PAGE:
Kenyan President Uhuru Kenyatta has announced his support for opposition leader Raila Odinga in the upcoming Presidential elections.
Kenyatta’s Jubilee Party (JP) and Odinga’s Orange Democratic Movement united under the “Azimio la Umoja” (Quest for Unity) banner. Supported also by other smaller political factions, Odinga will take on Deputy President William Ruto of the United Democratic Alliance.
Ruto, 55, was chosen by Kenyatta as leader of the Jubilee Party and his imminent successor. The president in-waiting was however marginalized from mainstream Kenyan politics after the two rivals, Kenyatta and Odinga, formed a coalition in 2018. Kenyatta fired Ruto from his leadership position in the Jubilee Party two weeks prior to his endorsement of Odinga.
The pair united forces, to the surprise of international observers, in 2018, following brutal election violence that left dozens dead and over 100 injured, according to Human Rights Watch. Protesters calling for Kenyatta to step down were met with excessive police force and abusive house-to-house crackdowns throughout the country.
Electors are to vote for the president as well as the parliament in the upcoming elections, due to be held in August of this year. Critics claim that the novel alliance is aimed at solidifying Kenyatta’s position in the Kenyan executive. The coalition introduced sweeping constitutional reform, aimed at establishing the position of Prime Minister. The reform, entitled the Building Bridges Initiative (BBI) is likely to result in Kenyatta taking this position.
Odinga, who is most likely to be victorious in the presidential elections, will enter his fifth race for the presidency, having lost in 1997, 2007, 2013, and 2017. To take on Ruto, Odinga has established a coalition of 26 parties.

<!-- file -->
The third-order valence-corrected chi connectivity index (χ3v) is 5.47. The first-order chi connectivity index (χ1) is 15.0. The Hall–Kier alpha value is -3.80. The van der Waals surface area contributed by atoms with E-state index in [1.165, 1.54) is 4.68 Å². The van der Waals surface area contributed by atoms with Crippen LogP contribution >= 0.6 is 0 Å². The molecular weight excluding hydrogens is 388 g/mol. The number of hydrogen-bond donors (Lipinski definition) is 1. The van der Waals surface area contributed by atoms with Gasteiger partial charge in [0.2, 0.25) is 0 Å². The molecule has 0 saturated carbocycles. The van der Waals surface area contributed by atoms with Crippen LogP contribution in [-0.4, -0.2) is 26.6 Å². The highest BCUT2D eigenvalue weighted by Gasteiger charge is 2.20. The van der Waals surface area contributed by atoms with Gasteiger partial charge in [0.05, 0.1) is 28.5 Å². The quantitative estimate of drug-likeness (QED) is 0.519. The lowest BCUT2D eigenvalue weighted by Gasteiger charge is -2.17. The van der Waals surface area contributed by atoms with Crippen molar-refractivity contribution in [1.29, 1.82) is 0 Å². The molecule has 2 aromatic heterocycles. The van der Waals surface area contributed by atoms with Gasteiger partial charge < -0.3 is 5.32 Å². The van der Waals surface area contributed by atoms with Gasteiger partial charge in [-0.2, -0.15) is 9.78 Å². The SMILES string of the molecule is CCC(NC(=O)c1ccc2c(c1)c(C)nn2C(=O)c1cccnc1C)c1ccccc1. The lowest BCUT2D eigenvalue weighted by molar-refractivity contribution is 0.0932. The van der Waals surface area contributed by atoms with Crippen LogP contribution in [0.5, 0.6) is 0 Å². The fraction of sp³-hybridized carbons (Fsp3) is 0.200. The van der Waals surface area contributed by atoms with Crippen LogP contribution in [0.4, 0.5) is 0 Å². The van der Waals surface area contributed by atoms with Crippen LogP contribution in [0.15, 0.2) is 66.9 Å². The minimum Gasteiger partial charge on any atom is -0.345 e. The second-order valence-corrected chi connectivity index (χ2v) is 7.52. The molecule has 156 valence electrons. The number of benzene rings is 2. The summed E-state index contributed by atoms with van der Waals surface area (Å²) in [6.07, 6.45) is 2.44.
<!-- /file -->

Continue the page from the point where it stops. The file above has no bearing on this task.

The East-African country has a history of election violence. Protests in 2007, after the election of President Mwai Kibaki, led to the deaths of an estimated 800 Kenyans, with a further 1,600 people displaced from their homes.
Mediation, led by former UN Secretary General Kofi Annan, saw the establishment of a Prime Minister, a position, held by Odinga in 2008. The position was again abolished by Kenyatta’s government after the 2013 elections, in a move that granted the president more power.
Odinga, despite losing the presidential election four times throughout his political lifespan, remains immensely popular. Kenyan elections are heavily split by ethnic lines. Kenyatta's Kikuyu tribe, and Odinga's Luo tribe, make up 27% population of Kenya.
The newly formed coalition places Odinga as the likely victor with Ruto presenting a weak challenge. Kenyatta claimed to have chosen Raila Odinga “without any opposition to be the fifth president of Kenya”. Odinga, responding to Kenyatta’s announcement said that the pair’s journey from bitter rivals to political allies “has been the most unlikely in the history of our country”.